So how do hyenas, wild dogs, leopards, and cheetahs survive? Well, that’s what I’m trying to figure out. But what I can tell you is that not all of these smaller carnivores sit back and take their beating quietly. Take hyenas. They’re about 1/3 the size of a lion, but they live in groups. Big groups. Much bigger groups than lions. And if there are no male lions around, if hyenas have strength in numbers, they can steal food from female lions, and even kill their cubs. While leopards don’t live in groups, they can easily kill (and eat!) a lion cub that has been hidden while mom is away hunting.

Unfortunately, what we don’t know is whether this reciprocal aggression by leopards and hyenas has any measurable affect on lion populations, and whether it’s this aggression that allows hyenas and leopards to coexist with lions. The cameras behind Snapshot Serengeti will provide the first-ever map of leopard and hyena distributions within the long-term lion study area – by comparing lion reproductive success (which we know from >45 years of watching individually identified animals) to leopard and hyena distributions, we can see if lions do better or worse in areas with lots of hyenas or leopards – and whether this is due to getting less food or producing fewer cubs.


What about cheetahs and wild dogs? Even though wild dogs, like hyenas, live in groups, there’s no evidence that this helps them defend themselves or their kills against lions. And cheetahs, well, there’s no record of them killing lion cubs, but who knows?

So how do these guys live with lions? To be honest, wild dogs don’t tend to do very well in places with lots of lions. In fact, it’s generally believed that wild dogs have failed to recolonize Serengeti, despite living *just* a few km from the border, because lion populations are so high. For a long time, researchers and conservationists believed that cheetahs also couldn’t survive in places with lots of lions – but that perception is beginning to change, due, in part, to data coming in from Snapshot Serengeti! It seems that cheetahs not only do just fine in reserves with lots of lions, but use the same areas within the park as lions do. I have a sneaking suspicion that how cheetahs use the habitat with respect to lions, how they avoid encountering lions even though they’re in the same places, holds the key to their success. Avoidance, combined with habitat that makes avoidance possible (read: not the short grass Serengeti plains you see below).


I’ll write more about avoidance and habitat another day. In fact, I’m currently revising a paper for a peer-reviewed journal that addresses how cheetahs and wild dogs differ in the ways they avoid lions – if accepted, it will be the first appearance of Snapshot Serengeti data in the scientific literature! I’ll keep you posted…

Spot that leopard!

Today’s guest blogger is Lucy Hughes. Lucy lived and worked on a private nature reserve in South Africa for four years, carrying out field research that included a camera-trap study into the reserve’s leopard population and twice monthly bird surveys for Cape Town University’s Birds in Reserves Project (BIRP).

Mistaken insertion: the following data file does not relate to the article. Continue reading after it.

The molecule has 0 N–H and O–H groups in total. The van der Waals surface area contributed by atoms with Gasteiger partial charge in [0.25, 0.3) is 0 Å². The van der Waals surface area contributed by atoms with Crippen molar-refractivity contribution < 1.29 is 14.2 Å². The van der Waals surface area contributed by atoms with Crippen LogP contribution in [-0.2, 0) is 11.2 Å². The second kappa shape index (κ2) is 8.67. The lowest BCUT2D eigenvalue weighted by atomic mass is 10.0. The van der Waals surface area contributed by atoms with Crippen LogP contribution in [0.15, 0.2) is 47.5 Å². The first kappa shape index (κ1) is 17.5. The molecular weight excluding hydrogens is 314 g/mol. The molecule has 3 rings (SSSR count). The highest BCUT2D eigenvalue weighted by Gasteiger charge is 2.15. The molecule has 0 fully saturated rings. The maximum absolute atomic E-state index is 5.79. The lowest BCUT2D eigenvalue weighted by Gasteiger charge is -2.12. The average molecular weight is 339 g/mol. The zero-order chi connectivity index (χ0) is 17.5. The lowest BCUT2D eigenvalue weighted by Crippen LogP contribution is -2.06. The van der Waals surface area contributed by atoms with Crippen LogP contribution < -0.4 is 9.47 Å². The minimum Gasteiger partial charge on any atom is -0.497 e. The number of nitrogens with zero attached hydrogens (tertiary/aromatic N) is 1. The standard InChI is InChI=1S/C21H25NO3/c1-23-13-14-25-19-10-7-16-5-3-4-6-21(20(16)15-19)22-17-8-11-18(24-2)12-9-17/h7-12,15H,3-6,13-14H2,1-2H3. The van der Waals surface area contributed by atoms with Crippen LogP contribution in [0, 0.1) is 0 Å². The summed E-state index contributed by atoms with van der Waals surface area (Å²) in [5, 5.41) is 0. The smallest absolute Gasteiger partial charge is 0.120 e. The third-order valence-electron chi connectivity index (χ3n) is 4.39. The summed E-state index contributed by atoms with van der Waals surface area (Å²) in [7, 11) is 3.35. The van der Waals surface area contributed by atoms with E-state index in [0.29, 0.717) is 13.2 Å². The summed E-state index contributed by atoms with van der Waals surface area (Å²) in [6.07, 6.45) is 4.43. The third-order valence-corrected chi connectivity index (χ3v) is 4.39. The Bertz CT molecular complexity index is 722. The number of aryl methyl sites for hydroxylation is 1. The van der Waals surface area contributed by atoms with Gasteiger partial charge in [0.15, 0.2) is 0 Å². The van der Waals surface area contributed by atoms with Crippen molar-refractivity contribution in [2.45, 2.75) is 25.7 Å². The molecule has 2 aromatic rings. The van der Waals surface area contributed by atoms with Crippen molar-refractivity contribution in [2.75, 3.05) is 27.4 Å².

Trying to discover how many individual leopards used a reserve in South Africa was challenging work in more ways than one. Unlike the Serengeti Lion Project’s (SLP) 200-odd camera traps, I could count ours on one hand.  That said the study area was much smaller at around 2,500 hectares. The technique was also very different. Whereas the SLP is trying to get a snapshot of animal interaction over a vast area I was interested in individual animals, so setting the camera traps up systematically on a grid basis was not the best option. Instead, to make best use of our limited camera traps, I selected sites that I thought a leopard was most likely to pass.

These sites fell into two categories, the survey sites and the random event sites. Based on recent tracks and scats on game trails and roads, the cameras were moved around the reserve on a regular basis in an attempt to survey the whole area. One or two cameras were reserved for the random events: a fresh kill, old carcass, or hunches about certain water holes or koppies (rocky hills).

My job was to trundle around the reserve, mostly on foot, searching for signs of leopard.  Looking for tracks and scats on the network of sand roads was easy and for the most part it seemed these big cats do love a nice clear road to walk down. Wandering down a dry river bed following a set of tracks idly wondering if the leopard is asleep in one of the big Marula trees is one thing, but suddenly realizing that the pug marks seem to have doubled in size and that you are hot on the trail of two lions jolts you to a stop.  Finding signs off these roads was a little harder, the substrate of the game trails was often tangled with grasses and small thorny bushes and picking up tracks was virtually impossible.

Half an eye was always on the sky watching for vultures. Their activity often led  to carcasses but it was the sense of smell that served  best. The smell of rotting carcasses is fairly potent and travels far and my nose became super sensitive to the whiffs. Unfortunately not having the skills of a bloodhound I would flounder around in the bush turning this way and that trying to pin down the source of the smell.